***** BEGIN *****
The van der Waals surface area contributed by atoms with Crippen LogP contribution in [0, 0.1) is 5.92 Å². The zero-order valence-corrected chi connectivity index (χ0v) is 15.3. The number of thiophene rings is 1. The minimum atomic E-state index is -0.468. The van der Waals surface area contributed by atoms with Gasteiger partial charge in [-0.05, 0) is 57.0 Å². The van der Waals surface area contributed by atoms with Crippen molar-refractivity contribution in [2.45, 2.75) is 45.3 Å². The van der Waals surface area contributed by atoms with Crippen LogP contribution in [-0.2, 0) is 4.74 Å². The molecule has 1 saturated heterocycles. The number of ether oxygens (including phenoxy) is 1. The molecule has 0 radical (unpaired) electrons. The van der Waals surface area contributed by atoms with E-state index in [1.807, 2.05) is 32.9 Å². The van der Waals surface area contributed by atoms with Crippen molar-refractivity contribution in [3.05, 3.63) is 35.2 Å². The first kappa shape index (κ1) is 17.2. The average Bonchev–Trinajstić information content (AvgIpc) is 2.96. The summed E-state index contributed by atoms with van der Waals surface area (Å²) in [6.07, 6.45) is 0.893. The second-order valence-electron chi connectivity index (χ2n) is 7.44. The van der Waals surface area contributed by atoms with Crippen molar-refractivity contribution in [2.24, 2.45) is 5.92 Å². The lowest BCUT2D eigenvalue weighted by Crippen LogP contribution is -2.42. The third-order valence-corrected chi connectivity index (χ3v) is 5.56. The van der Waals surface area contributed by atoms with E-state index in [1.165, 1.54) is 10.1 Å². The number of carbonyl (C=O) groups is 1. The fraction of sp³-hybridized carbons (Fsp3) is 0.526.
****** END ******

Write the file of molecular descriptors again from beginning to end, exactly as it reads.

The van der Waals surface area contributed by atoms with Crippen LogP contribution in [0, 0.1) is 5.92 Å². The zero-order valence-corrected chi connectivity index (χ0v) is 15.3. The number of thiophene rings is 1. The minimum atomic E-state index is -0.468. The van der Waals surface area contributed by atoms with Gasteiger partial charge in [-0.05, 0) is 57.0 Å². The van der Waals surface area contributed by atoms with Crippen molar-refractivity contribution in [2.45, 2.75) is 45.3 Å². The van der Waals surface area contributed by atoms with Crippen LogP contribution in [-0.2, 0) is 4.74 Å². The molecule has 1 saturated heterocycles. The number of ether oxygens (including phenoxy) is 1. The molecule has 0 radical (unpaired) electrons. The van der Waals surface area contributed by atoms with E-state index in [1.807, 2.05) is 32.9 Å². The van der Waals surface area contributed by atoms with Crippen molar-refractivity contribution in [3.05, 3.63) is 35.2 Å². The first kappa shape index (κ1) is 17.2. The average Bonchev–Trinajstić information content (AvgIpc) is 2.96. The summed E-state index contributed by atoms with van der Waals surface area (Å²) in [6.07, 6.45) is 0.893. The second-order valence-electron chi connectivity index (χ2n) is 7.44. The van der Waals surface area contributed by atoms with Crippen molar-refractivity contribution in [2.24, 2.45) is 5.92 Å². The lowest BCUT2D eigenvalue weighted by Crippen LogP contribution is -2.42. The third-order valence-corrected chi connectivity index (χ3v) is 5.56. The van der Waals surface area contributed by atoms with E-state index in [1.165, 1.54) is 10.1 Å². The number of carbonyl (C=O) groups is 1. The fraction of sp³-hybridized carbons (Fsp3) is 0.526.